Case Studies of Public Libraries in the Data Sphere

This spring, the Knight Foundation awarded a major grant to the Boston Public libraries to catalog and make regional data available to the public. Additionally, it awarded another grant to the Library Freedom Project so that public libraries could train citizens how to avoid the worst in data surveillance. Libraries like the Brooklyn Public Library are beginning to use Tableau to visualize their collections and patron needs, finding that visual displays of data capture the imagination of librarians and community members. Amidst thechallenges facing public libraries in the UK, Ben Lee argues that public libraries were created to help the working classes take ownership of their lives and communities—and that training residents to find and use public data fulfills a similar mission in the modern era.

What Would a Public Data Librarian Look Like?

As AnnaLee Saxenian says,

“A data librarian has a special set of responsibilities around stewardship and curation. . . defining standards, storing data . . . and organizing data in a way that makes it more accessible. And it may be a bit of an uphill battle.” 

While we would never want to replace the responsibility of other municipal agencies to care for their own records, data librarians could help patrons access public data, and even teach some of the skills that would allow people to make better use of these new resources. Given the cachet of “big data” in popular culture, publicizing the existence of “data librarians” could reinforce the relevance of public librarians as guides in the internet age.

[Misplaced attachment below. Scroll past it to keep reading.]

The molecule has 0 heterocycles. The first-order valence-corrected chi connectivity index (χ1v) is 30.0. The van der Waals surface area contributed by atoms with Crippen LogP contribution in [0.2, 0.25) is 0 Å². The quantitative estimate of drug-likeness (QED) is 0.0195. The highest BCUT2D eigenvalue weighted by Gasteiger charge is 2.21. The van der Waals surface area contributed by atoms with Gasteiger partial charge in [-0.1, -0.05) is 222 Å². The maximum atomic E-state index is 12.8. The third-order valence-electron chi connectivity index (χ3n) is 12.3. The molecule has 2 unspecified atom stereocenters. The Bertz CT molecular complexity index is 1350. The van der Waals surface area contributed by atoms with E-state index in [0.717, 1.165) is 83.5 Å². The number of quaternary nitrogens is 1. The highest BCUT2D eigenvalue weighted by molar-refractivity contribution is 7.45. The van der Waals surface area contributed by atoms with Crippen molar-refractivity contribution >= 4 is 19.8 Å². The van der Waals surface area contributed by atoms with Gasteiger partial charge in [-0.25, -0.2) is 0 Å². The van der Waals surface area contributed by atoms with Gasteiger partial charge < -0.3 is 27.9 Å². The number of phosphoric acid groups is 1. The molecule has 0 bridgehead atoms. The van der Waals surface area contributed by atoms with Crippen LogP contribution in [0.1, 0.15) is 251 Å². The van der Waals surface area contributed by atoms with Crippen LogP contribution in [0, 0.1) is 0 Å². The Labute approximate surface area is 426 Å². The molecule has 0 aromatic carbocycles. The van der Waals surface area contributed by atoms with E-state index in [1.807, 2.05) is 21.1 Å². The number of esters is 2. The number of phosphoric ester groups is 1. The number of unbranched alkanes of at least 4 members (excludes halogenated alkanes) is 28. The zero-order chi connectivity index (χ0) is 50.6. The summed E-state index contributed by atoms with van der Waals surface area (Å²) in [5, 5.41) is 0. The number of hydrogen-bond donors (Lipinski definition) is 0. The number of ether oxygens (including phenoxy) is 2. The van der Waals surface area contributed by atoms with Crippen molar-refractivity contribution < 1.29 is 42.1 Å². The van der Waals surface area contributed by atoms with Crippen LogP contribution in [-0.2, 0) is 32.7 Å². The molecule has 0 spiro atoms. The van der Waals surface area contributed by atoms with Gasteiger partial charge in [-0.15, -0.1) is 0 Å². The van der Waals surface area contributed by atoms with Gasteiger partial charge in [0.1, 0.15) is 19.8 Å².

Data training for librarians

While academic librarians focus on finding and managing research data, public data librarians are more likely to focus on open data: opening up the world of data to the community, helping people to access public data, or hosting workshops on data skills. Here I’m thinking of things like scraping real estate data and visualizing it using infographic tools like impact.io. People don’t need a data genius as much as a data guide—and that’s what librarians are there for.

So how could we get started? I would advise starting with School of Data to learn baseline concepts, and work through the Data Journalist’s Handbook to be able to teach how to work with public data in Excel.  Online study programs like Coursera and Edx run free classes on statistics, as well as more advanced courses on data science and data analysis.

Library schools are also likely to gear up and offer continuing education certificates in this area. As Sandy Hirsh writes from SJSU:

“We need people working in areas like big data who are coming in with the perspective that you get with an MLIS degree. . . it’s very different when you develop skillsets for big data from an LIS perspective.”

I’d suggest that this is true not only for LIS students going into software and tech development, but also for those who go into their communities and teach people how to find and use data. It fits our original mission so well: to bring knowledge to the community.